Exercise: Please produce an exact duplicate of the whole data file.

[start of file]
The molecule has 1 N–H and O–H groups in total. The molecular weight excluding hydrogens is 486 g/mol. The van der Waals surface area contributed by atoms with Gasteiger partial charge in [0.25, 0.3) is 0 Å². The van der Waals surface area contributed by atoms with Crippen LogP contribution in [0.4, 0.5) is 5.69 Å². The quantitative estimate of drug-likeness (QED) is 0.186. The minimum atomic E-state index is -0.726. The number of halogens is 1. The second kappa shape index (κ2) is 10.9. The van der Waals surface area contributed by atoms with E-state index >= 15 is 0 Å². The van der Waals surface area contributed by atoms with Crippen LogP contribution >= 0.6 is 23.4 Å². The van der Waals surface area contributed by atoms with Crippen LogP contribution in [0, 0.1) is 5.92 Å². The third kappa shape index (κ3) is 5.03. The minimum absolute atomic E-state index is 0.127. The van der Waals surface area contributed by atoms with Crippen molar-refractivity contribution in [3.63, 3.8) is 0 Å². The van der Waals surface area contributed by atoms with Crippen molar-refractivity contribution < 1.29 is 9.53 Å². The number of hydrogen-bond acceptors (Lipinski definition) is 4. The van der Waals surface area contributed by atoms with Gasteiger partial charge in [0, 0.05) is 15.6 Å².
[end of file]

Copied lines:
The molecule has 1 N–H and O–H groups in total. The molecular weight excluding hydrogens is 486 g/mol. The van der Waals surface area contributed by atoms with Gasteiger partial charge in [0.25, 0.3) is 0 Å². The van der Waals surface area contributed by atoms with Crippen LogP contribution in [0.4, 0.5) is 5.69 Å². The quantitative estimate of drug-likeness (QED) is 0.186. The minimum atomic E-state index is -0.726. The number of halogens is 1. The second kappa shape index (κ2) is 10.9. The van der Waals surface area contributed by atoms with E-state index >= 15 is 0 Å². The van der Waals surface area contributed by atoms with Crippen LogP contribution >= 0.6 is 23.4 Å². The van der Waals surface area contributed by atoms with Crippen LogP contribution in [0, 0.1) is 5.92 Å². The third kappa shape index (κ3) is 5.03. The minimum absolute atomic E-state index is 0.127. The van der Waals surface area contributed by atoms with Crippen molar-refractivity contribution in [3.63, 3.8) is 0 Å². The van der Waals surface area contributed by atoms with Crippen molar-refractivity contribution < 1.29 is 9.53 Å². The number of hydrogen-bond acceptors (Lipinski definition) is 4. The van der Waals surface area contributed by atoms with Gasteiger partial charge in [0, 0.05) is 15.6 Å².